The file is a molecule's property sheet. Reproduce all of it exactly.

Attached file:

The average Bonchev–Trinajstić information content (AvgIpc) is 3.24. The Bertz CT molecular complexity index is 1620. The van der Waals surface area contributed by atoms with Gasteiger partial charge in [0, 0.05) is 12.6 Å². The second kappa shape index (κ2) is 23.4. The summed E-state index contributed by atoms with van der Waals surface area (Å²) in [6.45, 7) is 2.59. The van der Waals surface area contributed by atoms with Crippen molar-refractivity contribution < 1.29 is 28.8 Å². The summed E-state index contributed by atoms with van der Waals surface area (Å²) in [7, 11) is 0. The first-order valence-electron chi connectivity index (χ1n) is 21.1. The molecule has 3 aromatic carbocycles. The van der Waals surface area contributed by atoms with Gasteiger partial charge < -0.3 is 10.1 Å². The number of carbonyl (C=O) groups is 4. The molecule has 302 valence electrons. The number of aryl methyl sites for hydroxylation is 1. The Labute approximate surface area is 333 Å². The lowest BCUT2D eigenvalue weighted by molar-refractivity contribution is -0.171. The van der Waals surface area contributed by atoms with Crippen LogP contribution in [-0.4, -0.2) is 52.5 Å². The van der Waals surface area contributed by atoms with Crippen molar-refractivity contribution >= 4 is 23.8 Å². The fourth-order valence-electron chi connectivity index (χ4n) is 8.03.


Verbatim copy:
The average Bonchev–Trinajstić information content (AvgIpc) is 3.24. The Bertz CT molecular complexity index is 1620. The van der Waals surface area contributed by atoms with Gasteiger partial charge in [0, 0.05) is 12.6 Å². The second kappa shape index (κ2) is 23.4. The summed E-state index contributed by atoms with van der Waals surface area (Å²) in [6.45, 7) is 2.59. The van der Waals surface area contributed by atoms with Crippen molar-refractivity contribution < 1.29 is 28.8 Å². The summed E-state index contributed by atoms with van der Waals surface area (Å²) in [7, 11) is 0. The first-order valence-electron chi connectivity index (χ1n) is 21.1. The molecule has 3 aromatic carbocycles. The van der Waals surface area contributed by atoms with Gasteiger partial charge < -0.3 is 10.1 Å². The number of carbonyl (C=O) groups is 4. The molecule has 302 valence electrons. The number of aryl methyl sites for hydroxylation is 1. The Labute approximate surface area is 333 Å². The lowest BCUT2D eigenvalue weighted by molar-refractivity contribution is -0.171. The van der Waals surface area contributed by atoms with Crippen LogP contribution in [-0.4, -0.2) is 52.5 Å². The van der Waals surface area contributed by atoms with Crippen molar-refractivity contribution >= 4 is 23.8 Å². The fourth-order valence-electron chi connectivity index (χ4n) is 8.03.